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Freedom of expression lessons from dismissed case

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Freedom of expression lessons from dismissed case

Max Kimber SC

There are a number of key takeaways on employee dismissal and freedom of expression from the recent unsuccessful case brought against national law firm HWL Ebsworth, says the barrister who represented the firm.

Sydney-based barrister Max Kimber SC (who acted as counsel for HWL in its fight against a former consultant who claimed unfair dismissal for, among other things, expressing his political opinion) said that the Rumble v The Partnership trading as HWL Ebsworth Lawyers case has implications for one’s capacity to express political opinions as an employee.

These implications, he said, were especially relevant where client relationships are involved.

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“You need to be careful, especially given difficulties in defining the limits of ‘political’ — this didn’t need to be determined in Rumble — and the s351 requirement from the Fair Work Act that the ‘freedom’/‘right’ involved needs to be protected under the laws of the state where the adverse action takes place,” Mr Kimber explained to My Business’s sister publication Lawyers Weekly.

“One also needs to accept that such rights have limits, as per Rumble. You can’t just say what you want or believe, regardless of the damage done, or that may be done, to your employer’s business and/or its staff etc.

“All employees must act in their employer’s best interests (or, at least, not contrary to them). That is, there is no general right, let alone an unconditional right, to free speech, as we learnt in the recent Banerji case.”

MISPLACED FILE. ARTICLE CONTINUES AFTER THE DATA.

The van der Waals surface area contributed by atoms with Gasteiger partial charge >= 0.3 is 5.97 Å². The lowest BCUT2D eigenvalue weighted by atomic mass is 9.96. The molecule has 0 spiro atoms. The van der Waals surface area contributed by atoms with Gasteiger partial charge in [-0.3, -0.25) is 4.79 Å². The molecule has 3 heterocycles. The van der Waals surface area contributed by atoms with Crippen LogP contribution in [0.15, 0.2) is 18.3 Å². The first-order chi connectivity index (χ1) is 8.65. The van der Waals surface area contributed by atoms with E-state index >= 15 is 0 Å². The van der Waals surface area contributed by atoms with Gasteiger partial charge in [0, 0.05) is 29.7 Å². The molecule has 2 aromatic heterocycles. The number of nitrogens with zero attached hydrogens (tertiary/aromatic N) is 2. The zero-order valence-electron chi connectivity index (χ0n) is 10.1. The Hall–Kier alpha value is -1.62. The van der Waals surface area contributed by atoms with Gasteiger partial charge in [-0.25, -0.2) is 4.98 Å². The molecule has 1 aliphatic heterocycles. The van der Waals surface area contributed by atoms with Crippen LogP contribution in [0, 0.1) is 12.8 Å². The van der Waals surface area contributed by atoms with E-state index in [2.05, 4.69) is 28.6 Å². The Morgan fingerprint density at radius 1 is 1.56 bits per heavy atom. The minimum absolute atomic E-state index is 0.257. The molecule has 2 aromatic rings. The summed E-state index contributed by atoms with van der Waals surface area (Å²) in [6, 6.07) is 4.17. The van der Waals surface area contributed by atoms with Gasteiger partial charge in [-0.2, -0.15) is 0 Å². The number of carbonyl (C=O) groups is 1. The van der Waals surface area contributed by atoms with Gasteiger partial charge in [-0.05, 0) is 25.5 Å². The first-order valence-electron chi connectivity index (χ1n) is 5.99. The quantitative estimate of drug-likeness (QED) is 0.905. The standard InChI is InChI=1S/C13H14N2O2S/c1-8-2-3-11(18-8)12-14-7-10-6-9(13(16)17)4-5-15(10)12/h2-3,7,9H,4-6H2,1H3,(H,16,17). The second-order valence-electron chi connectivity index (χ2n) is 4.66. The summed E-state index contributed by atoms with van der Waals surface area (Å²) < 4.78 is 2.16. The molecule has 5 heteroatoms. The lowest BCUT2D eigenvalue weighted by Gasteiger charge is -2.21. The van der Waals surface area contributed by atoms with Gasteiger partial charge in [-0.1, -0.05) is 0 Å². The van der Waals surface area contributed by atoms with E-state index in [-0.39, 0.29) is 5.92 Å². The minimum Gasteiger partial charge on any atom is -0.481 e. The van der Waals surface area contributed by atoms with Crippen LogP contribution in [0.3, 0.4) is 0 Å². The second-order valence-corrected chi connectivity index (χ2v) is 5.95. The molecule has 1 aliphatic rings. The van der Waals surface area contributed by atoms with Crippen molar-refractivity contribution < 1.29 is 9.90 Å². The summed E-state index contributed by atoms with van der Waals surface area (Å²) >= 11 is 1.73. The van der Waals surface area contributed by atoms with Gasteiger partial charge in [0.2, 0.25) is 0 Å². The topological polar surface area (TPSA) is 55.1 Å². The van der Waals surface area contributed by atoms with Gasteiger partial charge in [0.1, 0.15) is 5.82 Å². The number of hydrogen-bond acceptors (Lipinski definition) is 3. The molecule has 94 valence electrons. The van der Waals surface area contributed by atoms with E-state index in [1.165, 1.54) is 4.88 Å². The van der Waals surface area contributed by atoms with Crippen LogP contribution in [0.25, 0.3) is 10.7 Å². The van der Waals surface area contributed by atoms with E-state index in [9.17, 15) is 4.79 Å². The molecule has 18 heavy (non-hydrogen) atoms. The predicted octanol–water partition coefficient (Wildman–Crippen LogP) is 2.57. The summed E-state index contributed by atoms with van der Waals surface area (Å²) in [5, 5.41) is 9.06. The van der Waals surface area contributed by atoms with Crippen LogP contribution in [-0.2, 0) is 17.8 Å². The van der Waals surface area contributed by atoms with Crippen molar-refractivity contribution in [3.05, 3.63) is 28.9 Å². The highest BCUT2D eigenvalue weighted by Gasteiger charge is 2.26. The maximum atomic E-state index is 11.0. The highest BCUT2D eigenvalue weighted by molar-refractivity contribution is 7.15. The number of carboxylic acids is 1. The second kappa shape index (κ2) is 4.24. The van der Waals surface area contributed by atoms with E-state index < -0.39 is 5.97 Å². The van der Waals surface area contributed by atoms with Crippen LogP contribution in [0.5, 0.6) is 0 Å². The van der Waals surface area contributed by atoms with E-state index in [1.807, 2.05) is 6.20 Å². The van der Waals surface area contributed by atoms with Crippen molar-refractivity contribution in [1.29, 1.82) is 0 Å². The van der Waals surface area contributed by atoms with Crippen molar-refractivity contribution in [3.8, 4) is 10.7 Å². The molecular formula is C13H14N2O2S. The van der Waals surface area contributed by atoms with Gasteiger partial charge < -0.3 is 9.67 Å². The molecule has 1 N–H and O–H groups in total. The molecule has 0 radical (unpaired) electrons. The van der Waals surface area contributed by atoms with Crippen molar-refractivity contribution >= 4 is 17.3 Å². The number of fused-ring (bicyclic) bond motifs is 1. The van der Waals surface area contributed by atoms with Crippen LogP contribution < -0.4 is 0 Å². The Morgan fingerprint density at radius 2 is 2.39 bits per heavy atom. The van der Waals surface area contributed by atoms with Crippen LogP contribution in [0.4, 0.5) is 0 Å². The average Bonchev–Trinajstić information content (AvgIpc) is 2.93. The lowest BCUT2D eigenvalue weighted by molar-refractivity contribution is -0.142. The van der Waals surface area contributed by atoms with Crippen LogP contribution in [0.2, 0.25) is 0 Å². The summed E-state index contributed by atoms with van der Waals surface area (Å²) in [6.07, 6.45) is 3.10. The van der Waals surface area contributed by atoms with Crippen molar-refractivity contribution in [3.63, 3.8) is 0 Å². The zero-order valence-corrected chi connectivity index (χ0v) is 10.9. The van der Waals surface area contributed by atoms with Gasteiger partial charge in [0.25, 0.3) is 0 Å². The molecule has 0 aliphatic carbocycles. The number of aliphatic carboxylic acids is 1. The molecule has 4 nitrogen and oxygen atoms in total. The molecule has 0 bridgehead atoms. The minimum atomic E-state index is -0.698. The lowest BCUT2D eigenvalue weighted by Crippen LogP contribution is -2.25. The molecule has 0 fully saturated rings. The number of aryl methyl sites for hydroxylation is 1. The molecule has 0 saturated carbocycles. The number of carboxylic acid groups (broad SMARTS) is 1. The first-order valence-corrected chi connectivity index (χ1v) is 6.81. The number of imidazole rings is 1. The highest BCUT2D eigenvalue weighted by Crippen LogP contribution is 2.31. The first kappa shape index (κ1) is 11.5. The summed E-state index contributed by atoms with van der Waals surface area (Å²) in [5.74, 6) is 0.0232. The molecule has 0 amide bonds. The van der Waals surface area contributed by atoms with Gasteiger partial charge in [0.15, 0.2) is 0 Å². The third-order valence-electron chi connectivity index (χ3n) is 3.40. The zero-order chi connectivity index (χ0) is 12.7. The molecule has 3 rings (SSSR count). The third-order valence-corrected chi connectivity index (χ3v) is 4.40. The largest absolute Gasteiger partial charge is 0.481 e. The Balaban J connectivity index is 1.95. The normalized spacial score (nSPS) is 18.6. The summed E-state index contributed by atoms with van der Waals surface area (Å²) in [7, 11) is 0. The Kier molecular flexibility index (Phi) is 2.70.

There are also implications, Mr Kimber continued, for the ongoing proceedings between former rugby star Israel Folau and Rugby Australia.

“All of the above applies to Folau’s asserted unconditional freedom of religion in an employment context — similar definitional issues exist here, too,” he explained.

“So, as per Rumble, if the employer shows that its business has suffered financial and/or other harm due to Folau’s religious remarks, and that his termination was because of that damage, then, if Rumble is any guide, he should lose.

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“It is also to be noted that an internal expert appeal panel has already confirmed that Folau was in serious breach of contract — so, he was sacked because of that breach and the damage it caused and not due to his religious views. That is, Folau’s employer has said and will argue that the dismissal was not at all based on the fact that the ARU and the Waratahs bosses did not agree with Folau’s religious views (and, as in Rumble, those bosses may well share, or be indifferent about, Folau’s religious views).”

When asked what individual lawyers can learn from the Rumble judgment, Mr Kimber advocated for open communication between employee and employer.

“Talk to your bosses before speaking out about matters that are likely to be of interest or concern to their business, its relationships and to its profitability,” he said.

“Save for exceptional circumstances, an agreement about what can be said (or that nothing should be said) is likely to be reached — this was offered by HWL in Rumble but was rejected by him.”

There are also lessons for the Australian legal profession at large, he added, most notably law firms and organisations.

“Certainly, have a clear binding media/public speaking policy that says who can speak on behalf of the firm and why, and that otherwise at least requires consultation with the bosses before public utterances are made, inter alia, about clients or potential clients of the firm — and explains why,” Mr Kimber said.

“These disputes will usually be avoided with (a) mutual respect, trust and commitment to the common goal of serving the firm’s best interests and to not damaging them, and (b) candid discussion regarding the individual’s goals or purpose in wanting to speak up about an issue.”

Background on the case and the reasoning behind the claim being dismissed can be found on My Business sister publication Lawyers Weekly.

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